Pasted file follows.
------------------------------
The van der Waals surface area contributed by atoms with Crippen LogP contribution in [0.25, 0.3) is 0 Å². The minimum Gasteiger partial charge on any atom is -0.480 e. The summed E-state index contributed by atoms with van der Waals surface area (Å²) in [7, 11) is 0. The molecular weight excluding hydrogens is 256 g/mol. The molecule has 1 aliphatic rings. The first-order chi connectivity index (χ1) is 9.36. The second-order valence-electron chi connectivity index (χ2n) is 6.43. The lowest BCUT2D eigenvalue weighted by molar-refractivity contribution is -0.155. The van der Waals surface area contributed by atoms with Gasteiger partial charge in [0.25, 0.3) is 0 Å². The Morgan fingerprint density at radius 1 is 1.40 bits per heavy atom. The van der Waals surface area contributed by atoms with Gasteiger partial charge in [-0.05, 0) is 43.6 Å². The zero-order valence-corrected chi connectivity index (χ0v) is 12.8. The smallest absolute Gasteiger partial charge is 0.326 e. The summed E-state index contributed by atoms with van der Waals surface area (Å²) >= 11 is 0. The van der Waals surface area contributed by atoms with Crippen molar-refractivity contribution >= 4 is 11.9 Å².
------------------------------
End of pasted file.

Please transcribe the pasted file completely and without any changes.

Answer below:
The van der Waals surface area contributed by atoms with Crippen LogP contribution in [0.25, 0.3) is 0 Å². The minimum Gasteiger partial charge on any atom is -0.480 e. The summed E-state index contributed by atoms with van der Waals surface area (Å²) in [7, 11) is 0. The molecular weight excluding hydrogens is 256 g/mol. The molecule has 1 aliphatic rings. The first-order chi connectivity index (χ1) is 9.36. The second-order valence-electron chi connectivity index (χ2n) is 6.43. The lowest BCUT2D eigenvalue weighted by molar-refractivity contribution is -0.155. The van der Waals surface area contributed by atoms with Gasteiger partial charge in [0.25, 0.3) is 0 Å². The Morgan fingerprint density at radius 1 is 1.40 bits per heavy atom. The van der Waals surface area contributed by atoms with Gasteiger partial charge in [-0.05, 0) is 43.6 Å². The zero-order valence-corrected chi connectivity index (χ0v) is 12.8. The smallest absolute Gasteiger partial charge is 0.326 e. The summed E-state index contributed by atoms with van der Waals surface area (Å²) >= 11 is 0. The van der Waals surface area contributed by atoms with Crippen molar-refractivity contribution >= 4 is 11.9 Å².